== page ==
In Afghanistan, US Prepares to be Chucked Out
The new US defence secretary, Chuck Hagel, has had an eventful trip to Kabul. In addition to the Taliban suicide bombs, he had to face President Hamid Karzai’s accusations of Americans and the Taliban colluding to destabilise Afghanistan.
Karzai’s frustration is understandable: he knows that the US is hanging him out to dry and there is little he can do about it. Obama may have thought of Afghanistan as a “necessary war” once, but no more: he wants out by next year.
Washington would clearly like some residual military presence in Afghanistan to continue hunting terrorists, but any such agreement is unlikely to materialise. Karzai wants to stay on in power, but he knows that the US cannot deliver it. Better then to be the nationalist who threw the Americans out.
For Washington, not being allowed a residual presence will not be a deal-breaker. In any case, it is unlikely that such a presence in Afghanistan will be secure for very long as the Taliban grow ever stronger and Afghan forces weaker.
The consequence for Afghanistan is fairly clear. It is possible that the nimble Karzai might escape the fate of former president Najibullah who was hung from a lamp post in Kabul after the Taliban took over in 1996. But Karzai’s political future is no less bleak.
As the American military venture winds down, diplomacy has picked up. India, US and Afghanistan have held two trilateral meetings about the future of Afghanistan.Meanwhile, India’s NSA Shivshankar Menon met with his Russian and Chinese counterparts to discuss the same topic. And now it appears that India and China are to have a bilateral dialogue about the future of Afghanistan.
If there is a desperate, rearranging-the-deckchairs-on-
Apparently, the logic of such diplomacy – in addition to the lack of much choice – is that all the parties want a stable and neutral Afghan-istan. All that is needed now are appropriate mechanisms to convert this into reality. But Pakistan has little interest in such an outcome because it knows that others, such as India, are trying to stave off an even worse outcome. China’s chief motivation seems to ensure that its all-weather friend does not come to any harm.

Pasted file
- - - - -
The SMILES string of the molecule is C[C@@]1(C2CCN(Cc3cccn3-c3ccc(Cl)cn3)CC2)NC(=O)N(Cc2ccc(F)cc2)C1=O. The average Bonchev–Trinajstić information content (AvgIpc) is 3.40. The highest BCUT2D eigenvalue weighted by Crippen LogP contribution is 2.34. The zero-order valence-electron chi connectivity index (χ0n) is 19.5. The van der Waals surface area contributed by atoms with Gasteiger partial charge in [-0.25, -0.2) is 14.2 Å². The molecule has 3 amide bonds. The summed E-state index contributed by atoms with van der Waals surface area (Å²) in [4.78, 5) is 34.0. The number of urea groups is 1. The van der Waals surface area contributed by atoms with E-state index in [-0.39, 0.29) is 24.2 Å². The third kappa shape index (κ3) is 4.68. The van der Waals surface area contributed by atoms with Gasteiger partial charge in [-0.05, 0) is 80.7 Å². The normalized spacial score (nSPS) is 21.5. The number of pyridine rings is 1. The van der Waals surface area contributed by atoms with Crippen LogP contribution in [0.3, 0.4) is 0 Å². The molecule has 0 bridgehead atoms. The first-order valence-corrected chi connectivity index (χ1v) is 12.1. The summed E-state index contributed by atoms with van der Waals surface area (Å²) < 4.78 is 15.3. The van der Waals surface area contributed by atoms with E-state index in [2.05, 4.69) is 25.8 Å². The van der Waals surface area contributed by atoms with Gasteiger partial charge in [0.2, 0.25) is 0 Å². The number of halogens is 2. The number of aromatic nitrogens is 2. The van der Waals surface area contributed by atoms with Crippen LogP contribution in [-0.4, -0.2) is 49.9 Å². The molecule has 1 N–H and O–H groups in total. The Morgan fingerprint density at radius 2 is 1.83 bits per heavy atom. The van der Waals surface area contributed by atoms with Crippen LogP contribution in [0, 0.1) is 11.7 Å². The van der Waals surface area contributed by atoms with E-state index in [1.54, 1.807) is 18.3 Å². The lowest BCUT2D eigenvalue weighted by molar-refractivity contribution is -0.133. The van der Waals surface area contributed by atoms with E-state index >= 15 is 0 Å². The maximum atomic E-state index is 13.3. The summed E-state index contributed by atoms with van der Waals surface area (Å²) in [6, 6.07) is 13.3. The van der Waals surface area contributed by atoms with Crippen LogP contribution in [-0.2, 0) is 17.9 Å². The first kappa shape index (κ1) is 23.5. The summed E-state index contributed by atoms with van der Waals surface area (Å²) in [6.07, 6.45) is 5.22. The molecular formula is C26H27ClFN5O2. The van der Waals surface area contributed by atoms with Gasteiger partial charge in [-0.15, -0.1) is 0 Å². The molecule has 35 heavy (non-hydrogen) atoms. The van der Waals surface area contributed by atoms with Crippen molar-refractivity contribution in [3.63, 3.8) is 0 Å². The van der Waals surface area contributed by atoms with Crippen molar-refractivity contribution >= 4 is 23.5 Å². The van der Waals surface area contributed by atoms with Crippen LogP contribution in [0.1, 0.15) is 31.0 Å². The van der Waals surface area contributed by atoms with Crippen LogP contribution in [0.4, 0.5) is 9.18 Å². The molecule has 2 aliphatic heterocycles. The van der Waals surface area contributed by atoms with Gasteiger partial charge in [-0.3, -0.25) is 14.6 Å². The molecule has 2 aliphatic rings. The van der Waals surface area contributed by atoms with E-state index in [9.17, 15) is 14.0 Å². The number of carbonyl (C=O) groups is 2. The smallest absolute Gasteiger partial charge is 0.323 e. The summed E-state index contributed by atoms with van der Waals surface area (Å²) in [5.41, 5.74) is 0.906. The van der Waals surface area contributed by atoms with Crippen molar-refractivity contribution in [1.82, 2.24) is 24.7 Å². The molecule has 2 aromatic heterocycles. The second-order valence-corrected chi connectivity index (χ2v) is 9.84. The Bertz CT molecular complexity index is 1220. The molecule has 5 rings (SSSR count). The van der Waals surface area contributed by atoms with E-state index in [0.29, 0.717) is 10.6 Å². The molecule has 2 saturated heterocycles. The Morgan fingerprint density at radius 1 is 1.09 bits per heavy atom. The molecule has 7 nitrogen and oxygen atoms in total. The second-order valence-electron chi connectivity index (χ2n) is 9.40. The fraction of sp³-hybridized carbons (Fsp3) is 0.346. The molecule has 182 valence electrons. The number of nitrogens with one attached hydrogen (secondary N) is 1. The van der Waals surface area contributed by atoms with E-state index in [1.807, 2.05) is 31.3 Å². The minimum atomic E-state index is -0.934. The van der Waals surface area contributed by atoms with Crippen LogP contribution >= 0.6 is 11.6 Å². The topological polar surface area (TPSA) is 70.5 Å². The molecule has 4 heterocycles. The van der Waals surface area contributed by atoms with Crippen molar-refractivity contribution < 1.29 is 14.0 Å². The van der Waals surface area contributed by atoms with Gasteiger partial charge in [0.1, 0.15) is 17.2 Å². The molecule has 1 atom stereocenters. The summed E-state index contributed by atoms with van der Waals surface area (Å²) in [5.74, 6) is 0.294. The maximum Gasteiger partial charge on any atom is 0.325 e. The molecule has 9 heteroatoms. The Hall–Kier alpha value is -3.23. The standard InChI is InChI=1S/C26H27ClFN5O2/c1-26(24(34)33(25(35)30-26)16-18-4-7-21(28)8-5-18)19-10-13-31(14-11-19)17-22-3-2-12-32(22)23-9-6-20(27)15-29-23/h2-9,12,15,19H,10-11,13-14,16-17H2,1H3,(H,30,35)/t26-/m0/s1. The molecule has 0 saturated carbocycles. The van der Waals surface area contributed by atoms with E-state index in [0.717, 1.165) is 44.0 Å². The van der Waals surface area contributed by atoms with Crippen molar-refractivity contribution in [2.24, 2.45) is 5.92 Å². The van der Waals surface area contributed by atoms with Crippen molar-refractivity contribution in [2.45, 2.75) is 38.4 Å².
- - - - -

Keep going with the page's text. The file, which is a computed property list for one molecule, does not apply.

For India, the key problem is that it has done little in the last several years to build any alternative military force within Afghanistan to counter the Taliban. The last time the Taliban ruled Afghanistan, India and Russia kept the opposition alive through the Northern Alliance, a ragtag guerrilla force built around non-Pashtun groups and led by the legendary Ahmad Shah Massoud. There is little sign of any such charismatic leader or capable military force this time around. The Afghan National Army is a possible candidate but India has built few contacts with it.
This was partly the mistake of American policies. Beholden to Pakistan, Washington was wary of accepting any large role for India outside of infrastructure projects. New Delhi, in turn, seemed happy to confine itself to building up its “soft power”. It might not be too late to build a new version of the Northern Alliance. But that requires a change in New Delhi’s strategic mindset.